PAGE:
AN: I have a top five that are constantly in flux, but right now they’re: Anna Karenina by Leo Tolstoy, Mrs. Dalloway by Virginia Woolf, The Old Man and the Sea by Ernest Hemingway, The Remains of the Day by Kazuo Ishiguro, and Arcadia by Lauren Groff. I love them all for different reasons (this is a pretty odd list), but all five of them are heartbreaking in their own ways.

BB: Has there been a particular book that has had the most influence on you as a reader? A person? A reader-person?

AN: Well, FridayReads’ own Rebecca has recommended several modern works that I never would’ve read when I first started blogging because I was a strict classics-only reader. That’s been very influential…and of course, the owner of the bookstore where I work part time made it mandatory that I read something contemporary at least once a week, so that’s helped.

BB: I have seen your shelves and your books, they are a-plenty. How many do you have?

AN: I own around 800 books right now. That’s also in a constant state of flux. Every time I bring another one into the house, I try to let one go. Otherwise my tiny townhouse would be overrun.

BB: Is there anywhere in particular that you prefer to read or just anywhere there isn’t a baby trying to gnaw the corners of your novel?

AN: Not really, though I hate reading outside. I find bugs and sunlight distracting.

BB: I know you write in your book margins (which makes me cringe even thinking about it). Is there anything else you do to your books? Toss ‘em around, use them as coasters, level out uneven chairs?

AN: No, I’m generally pretty careful with my books, though I tend to be more abusive with paperbacks than hardbacks. I also own some first editions that I won’t write in.

BB: Ever done anything crazy in order to read a book? (Such as mow down pedestrians on the sidewalk to get home faster?)

AN: I think the craziest thing I’ve done is taken the day off from work to finish a book, or pulled over on the side of the road to read. But I haven’t done anyone bodily harm…that I know of.

BB: Aside from it making you totally amazing, what do you like most about being a reader?

AN: That it’s solitary. I’m a bit of a hermit, and reading is a hobby (and a profession) that doesn’t require me to leave the house or talk to anyone if I don’t want to.

BB: When your face isn’t in pages, what do you like to do with your time?

AN: I’m an 80 year old woman in spirit, so my other big time commitment is stitching. Other than that, I spend most of my time working or taking care of my twins.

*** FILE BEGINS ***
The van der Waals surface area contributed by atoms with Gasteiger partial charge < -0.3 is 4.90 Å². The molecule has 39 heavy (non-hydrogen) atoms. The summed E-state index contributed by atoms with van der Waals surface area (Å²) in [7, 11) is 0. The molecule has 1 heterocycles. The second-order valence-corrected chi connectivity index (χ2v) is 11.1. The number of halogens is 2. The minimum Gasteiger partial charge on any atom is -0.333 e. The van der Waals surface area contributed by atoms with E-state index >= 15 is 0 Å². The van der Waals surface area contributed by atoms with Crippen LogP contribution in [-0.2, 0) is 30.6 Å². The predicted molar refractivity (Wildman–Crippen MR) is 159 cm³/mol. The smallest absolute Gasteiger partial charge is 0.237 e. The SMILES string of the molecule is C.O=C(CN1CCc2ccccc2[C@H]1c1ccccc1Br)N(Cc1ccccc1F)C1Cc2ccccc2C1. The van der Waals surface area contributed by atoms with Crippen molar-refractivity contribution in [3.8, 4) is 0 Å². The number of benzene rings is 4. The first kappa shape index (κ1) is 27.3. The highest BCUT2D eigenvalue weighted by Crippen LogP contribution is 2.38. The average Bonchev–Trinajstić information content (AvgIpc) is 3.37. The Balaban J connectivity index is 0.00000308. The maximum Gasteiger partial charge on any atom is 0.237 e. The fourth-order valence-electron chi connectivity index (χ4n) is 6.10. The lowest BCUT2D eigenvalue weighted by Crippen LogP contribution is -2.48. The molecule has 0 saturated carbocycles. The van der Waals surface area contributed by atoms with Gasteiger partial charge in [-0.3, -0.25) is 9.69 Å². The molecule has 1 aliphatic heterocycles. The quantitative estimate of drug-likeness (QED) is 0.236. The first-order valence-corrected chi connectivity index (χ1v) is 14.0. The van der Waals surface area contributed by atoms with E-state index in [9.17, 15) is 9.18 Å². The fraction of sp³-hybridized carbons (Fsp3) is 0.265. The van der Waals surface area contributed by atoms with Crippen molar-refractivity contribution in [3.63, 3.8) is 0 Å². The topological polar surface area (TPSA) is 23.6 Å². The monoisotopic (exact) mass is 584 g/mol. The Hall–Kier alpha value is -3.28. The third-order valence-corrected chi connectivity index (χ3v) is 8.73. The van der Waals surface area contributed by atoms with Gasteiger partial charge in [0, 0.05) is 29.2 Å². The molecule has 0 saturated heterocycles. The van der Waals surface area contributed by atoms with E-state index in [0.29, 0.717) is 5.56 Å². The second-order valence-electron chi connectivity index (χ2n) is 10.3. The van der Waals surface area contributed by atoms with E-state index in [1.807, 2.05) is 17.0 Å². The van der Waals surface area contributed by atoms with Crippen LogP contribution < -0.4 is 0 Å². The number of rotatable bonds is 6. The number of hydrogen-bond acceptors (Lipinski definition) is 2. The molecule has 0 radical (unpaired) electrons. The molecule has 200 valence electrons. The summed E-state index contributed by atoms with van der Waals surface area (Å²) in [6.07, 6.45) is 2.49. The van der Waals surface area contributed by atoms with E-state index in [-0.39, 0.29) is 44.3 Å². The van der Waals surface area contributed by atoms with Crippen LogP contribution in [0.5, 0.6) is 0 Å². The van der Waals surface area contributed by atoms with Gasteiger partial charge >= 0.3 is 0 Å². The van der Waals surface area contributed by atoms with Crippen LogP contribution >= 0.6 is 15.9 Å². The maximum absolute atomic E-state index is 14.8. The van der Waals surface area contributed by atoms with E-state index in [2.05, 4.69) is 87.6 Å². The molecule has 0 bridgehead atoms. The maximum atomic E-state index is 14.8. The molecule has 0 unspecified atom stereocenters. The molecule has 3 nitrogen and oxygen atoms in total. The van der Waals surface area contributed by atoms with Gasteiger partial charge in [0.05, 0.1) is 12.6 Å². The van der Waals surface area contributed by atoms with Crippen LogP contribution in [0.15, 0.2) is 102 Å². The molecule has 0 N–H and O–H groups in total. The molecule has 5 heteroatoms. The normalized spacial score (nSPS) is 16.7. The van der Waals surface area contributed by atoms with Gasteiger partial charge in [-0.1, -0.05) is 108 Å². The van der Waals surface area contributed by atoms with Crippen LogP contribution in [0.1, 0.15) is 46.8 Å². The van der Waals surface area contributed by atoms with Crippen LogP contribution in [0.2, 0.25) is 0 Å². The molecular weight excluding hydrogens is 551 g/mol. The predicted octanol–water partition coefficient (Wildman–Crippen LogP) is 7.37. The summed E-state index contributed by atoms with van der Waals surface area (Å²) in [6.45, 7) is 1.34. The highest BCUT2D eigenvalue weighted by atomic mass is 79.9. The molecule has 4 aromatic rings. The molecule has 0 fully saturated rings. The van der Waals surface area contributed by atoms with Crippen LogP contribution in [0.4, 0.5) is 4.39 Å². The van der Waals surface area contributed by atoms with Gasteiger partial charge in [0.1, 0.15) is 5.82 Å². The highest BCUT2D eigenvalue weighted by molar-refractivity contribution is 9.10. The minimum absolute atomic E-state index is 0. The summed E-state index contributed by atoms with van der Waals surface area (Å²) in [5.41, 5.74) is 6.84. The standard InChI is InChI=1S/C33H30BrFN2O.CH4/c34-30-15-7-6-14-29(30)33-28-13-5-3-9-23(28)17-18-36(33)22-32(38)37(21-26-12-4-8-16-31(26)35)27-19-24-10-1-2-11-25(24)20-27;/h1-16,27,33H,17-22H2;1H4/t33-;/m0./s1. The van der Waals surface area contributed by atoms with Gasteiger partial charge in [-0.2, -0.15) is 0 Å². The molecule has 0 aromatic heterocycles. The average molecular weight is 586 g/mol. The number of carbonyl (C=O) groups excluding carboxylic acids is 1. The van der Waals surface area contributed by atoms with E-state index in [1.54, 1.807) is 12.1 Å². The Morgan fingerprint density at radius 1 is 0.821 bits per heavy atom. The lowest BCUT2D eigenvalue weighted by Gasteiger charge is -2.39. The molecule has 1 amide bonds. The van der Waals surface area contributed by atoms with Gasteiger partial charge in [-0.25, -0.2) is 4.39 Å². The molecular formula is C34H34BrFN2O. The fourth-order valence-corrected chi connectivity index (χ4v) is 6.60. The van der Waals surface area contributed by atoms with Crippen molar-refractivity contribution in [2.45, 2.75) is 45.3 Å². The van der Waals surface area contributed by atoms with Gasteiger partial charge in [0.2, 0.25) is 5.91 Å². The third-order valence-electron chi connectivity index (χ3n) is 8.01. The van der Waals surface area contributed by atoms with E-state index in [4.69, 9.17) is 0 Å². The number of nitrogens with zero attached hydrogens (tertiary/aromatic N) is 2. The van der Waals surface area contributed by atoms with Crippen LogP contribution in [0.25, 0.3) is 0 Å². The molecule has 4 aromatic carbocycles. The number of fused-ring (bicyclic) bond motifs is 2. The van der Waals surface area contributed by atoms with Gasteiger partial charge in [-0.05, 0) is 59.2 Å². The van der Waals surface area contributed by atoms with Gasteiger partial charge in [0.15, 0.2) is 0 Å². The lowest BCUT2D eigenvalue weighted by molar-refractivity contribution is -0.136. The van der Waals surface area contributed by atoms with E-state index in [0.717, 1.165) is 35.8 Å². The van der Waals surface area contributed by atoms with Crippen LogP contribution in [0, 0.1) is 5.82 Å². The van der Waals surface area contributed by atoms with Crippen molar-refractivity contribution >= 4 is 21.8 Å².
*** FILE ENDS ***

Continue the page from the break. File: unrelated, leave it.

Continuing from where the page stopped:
BB: What are some of your weirdest reader quirks?

AN: I hate lending books. I catalogue them online. I make spreadsheets of what I want to read over a season, and then ignore it and read whatever I want. I call my Nook “the TARDIS.”

BB: I know you’ve got some literary ink. What do your tattoos say and from where?

AN: My arm is the cover of an Ayn Rand book (doesn’t mean I’m a fan, thankyouverymuch), and below it is a quote from John 1:5, “The light shineth in the darkness, yet the darkness does not comprehend it.” My abdomen is another Biblical quote, Daniel 12:3, “Those who are wise will shine like the brightness of the heavens.” My back is a work-in-progress. I’m taking lines from my favorite literary works and making a poem out of them. Right now it reads, “in secret, between the shadow and the soul/ enchanted and repelled by the inexhaustible/variety of life,” which is a combination of lines from a Pablo Neruda sonnet and The Great Gatsby. Haven’t decided what’s next yet.

BB: If you could live in any book, which one would it be? Why?

AN: Anne of FRICKIN’ Green Gables, my friend. BECAUSE IT’S AWESOME.

BB: What other superpowers do you possess?

AN: …the ability to make snap judgements about strangers based on their reading selections at the airport?

So there you have it, folks. A tiny peek into the mind of Amanda. Do you have any similarities? Any differences? Let  us know and don’t forget to tune in next week for our interview with Paige.

Filed under team interview fridayreads

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Our FridayReads

Sometimes things can get a bit wild here at FridayReads. The pants come off (and sometimes stay off all weekend), our hair comes down, and we let loose with multiple books at a time. Our FridayReads usually don’t fit in just one Tweet so we’ve compiled a list here for your reading pleasure. Still not satisfied? Clickity-click on the titles for more bookish amazing-ness.

Bethanne: Leader of our Ravenous Pack- ALYS, ALWAYS by Harriet Lane, an unusual novel, debut from Harriet Lane (Scribner). Revisiting second half of WOLF HALL so I make sure I really understand BRING UP THE BODIES, which I just finished. This weekend I plan to read THE TWELVE by Justin Cronin, if it arrives from publicist as it should…

RebeccaMaster Giveaway-er and Multitasking Extraordinaire- I’m in a monogamous reading relationship with Gillian Flynn’s GONE GIRL right now. Dark, twisty, and totally amazing, it’s scratching the same “show me an awesomely screwed up marriage” itch that MR PEANUT did. I love it so hard.

AmandaSeller of Promotional This, That’s, and The Other ThingsI’ve finally hit the halfway point of Homer’s ODYSSEY! I’m also reading HIS EXCELLENCY, GEORGE WASHINGON by Joseph Ellis, THE GREEN SHORE by Natalie Bakopoulos (June 2012, Simon & Schuster), and EDENBROOKE: A PROPER ROMANCE by Julianne Donaldson, which is a super-fun Regency romance with a great Jane Austen feel.

VeronicaThe Interweb Do-dad Specilist- I don’t have access to these lovely advanced copies of things now. Bummer! However, I had a holdover—reading an arc of THE KILLING MOON by N.K. Jemisin—not so exciting as it is out already.

PaigeOur Social and Other Awesome Things Intern: I am reading THE BOY WHO STOLE THE LEOPARD’S SPOTS by Tamar Myers and Rachel Gibson’s RESCUE ME. I just finished the new Sookie Stackhouse (wowzers!) am giddily anticipating the end of the series.